Author Katie Lee Talks New Novel ‘Groundswell’ and ’50 Shades of Grey’ Craze: ‘I Get It’

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Which Hollywood star have penned a page-turner?
Katie Lee has moved on from writing cook books to writing novels.

The 30-year-old author and food critic, who was married to singer Billy Joel from 2004 to 2009, is taking on the world of fiction with her first novel, Groundswell. Very loosely based on her own life, the book is about a young woman whose marriage to a celebrity falls apart, who then finds solace in the world of surfing.

Celebuzz caught up with Lee and asked her all about the book, and of course, got her thoughts onthe novel that has every one talking, 50 Shades of Grey.

What inspired you to write Groundswell?
I had always wanted to write a novel, it’s kind of been a life-long dream of mine. I’ve tried so many times to write something but I always thought it had to have some kind of connection to food, since that’s my passion and what I’ve made a career of. So I’d write about a girl who worked in a bakery, or was a chef, and I couldn’t get a story to stick. None of it was working. So I had kind of put it on the backburner. I was going through a divorce at the time, and feeling real sorry for myself and I was sitting on the beach one day watching these guys surf. I’d always been afraid of the ocean and I wanted to do something to get out of my own head. I felt like I wanted to unzip myself and step out of my own skin. So, I went and bought a wetsuit and signed up for a surf lesson and I loved it. I felt completely out of control, which was good. About three lessons into it, I was getting out of the water and I had this idea for Groundswell. It hit me like a ton of bricks. I went in the house and started writing and I didn’t stop. I think that for me writing fiction was kind of like looking for love, when you’re looking for it, it doesn’t happen. But when you least expect it, that’s when you find it.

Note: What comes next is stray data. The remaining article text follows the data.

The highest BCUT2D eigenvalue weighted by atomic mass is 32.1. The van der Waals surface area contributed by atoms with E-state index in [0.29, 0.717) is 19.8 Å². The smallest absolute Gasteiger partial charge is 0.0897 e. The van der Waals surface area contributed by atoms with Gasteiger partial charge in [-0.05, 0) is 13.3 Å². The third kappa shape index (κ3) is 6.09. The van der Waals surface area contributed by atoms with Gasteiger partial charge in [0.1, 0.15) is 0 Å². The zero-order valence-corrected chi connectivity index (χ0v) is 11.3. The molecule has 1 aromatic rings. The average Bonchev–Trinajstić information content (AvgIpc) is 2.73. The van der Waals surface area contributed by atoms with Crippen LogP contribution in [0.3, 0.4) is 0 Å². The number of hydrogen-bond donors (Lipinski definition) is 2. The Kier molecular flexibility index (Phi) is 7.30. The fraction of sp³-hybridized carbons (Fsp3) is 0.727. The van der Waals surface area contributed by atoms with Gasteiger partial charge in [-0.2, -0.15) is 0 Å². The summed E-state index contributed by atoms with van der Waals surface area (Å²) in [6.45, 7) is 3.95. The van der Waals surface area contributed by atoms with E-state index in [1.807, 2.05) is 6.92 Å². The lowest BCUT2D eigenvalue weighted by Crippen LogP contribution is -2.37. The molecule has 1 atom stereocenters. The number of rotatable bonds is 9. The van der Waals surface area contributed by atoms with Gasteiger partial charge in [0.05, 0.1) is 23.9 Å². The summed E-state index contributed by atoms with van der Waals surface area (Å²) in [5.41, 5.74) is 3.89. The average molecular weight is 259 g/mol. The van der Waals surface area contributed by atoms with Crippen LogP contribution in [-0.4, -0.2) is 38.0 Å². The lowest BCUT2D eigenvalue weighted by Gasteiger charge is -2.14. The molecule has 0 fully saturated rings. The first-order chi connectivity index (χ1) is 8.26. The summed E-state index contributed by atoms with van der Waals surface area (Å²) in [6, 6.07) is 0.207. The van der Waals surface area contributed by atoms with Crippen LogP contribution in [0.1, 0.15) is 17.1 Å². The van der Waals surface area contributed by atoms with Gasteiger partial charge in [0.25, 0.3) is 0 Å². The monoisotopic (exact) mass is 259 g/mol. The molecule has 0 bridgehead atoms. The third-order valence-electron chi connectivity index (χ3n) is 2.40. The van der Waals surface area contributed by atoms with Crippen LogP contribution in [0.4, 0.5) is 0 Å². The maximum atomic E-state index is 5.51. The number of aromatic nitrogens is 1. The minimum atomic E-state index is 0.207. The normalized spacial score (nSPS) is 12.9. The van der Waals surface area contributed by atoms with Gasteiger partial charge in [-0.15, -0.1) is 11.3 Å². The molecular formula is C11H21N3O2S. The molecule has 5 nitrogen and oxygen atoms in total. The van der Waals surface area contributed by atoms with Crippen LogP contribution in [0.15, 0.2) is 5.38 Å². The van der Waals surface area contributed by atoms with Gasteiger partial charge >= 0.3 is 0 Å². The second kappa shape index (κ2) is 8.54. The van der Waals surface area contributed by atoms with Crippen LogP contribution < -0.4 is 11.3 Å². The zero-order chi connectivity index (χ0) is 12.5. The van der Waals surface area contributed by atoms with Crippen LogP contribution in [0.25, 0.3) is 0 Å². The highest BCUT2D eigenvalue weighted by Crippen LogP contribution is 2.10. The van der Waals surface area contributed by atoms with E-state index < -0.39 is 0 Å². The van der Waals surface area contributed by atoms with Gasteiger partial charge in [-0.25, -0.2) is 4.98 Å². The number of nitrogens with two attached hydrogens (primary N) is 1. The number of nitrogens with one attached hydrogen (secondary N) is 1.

What was the hardest part about writing this novel?
For me, it was the discipline, and doing it every day. You really have to get into the creative process and do it every day, and immerse yourself in that to be able to keep the story going. I had to start giving myself a short-term goal and my goal was to write 1,500 words a day. I’d fufill my goal, then start again the next day. So for me, it was finding that discipline and when I did, it came much more easily.

How long did it take you to write?
Start to finish it was a year and a half, but I’d say the bulk of the book I wrote in about four months, because that was when I realized [I had to] either sit down and write this book or give your check back [laughs].

Were any of the supplemental characters inspired by people in your life?
Absolutely. I definitely found inspiration for all of my characters within friends, and myself and people that I know, and people that I know of. I think that’s the only way, as a writer, to know how people would react in real life, and to draw on your own experiences. I drew from all of that.

Where there any authors that helped inspire this book?
Nora Ephron has always been a big inspiration for me. I love her writing so much. I think she’s so incredibly talented, and I read everything that she writes. So, she was a big inspiration to me.

We have to ask, have you read 50 Shades of Grey?
I actually started reading it a couple weeks ago, and only read like 10 pages of it. Then this morning I got it out and thought I got to read this because everyone is talking about it so much. So I probably read about 100 pages this morning. I get it. I get why there’s this craze around it. I think that we all want to escape from something and that book is certainly escapism and fantasy. You’re not thinking about doing the laundry while you’re reading that [laughs]. On one hand, I feel like there is something a little anti-feminist [laughs], and I kind of have a problem with that. But I think that maybe one of the reasons it’s speaking so much to women is that we have some many things that we have to do, and all the things we have to be in control of, that it’s the idea of just letting go and letting somebody else be in charge. I guess that’s part of it.

Be sure to pick up a copy of Groundswell, out now!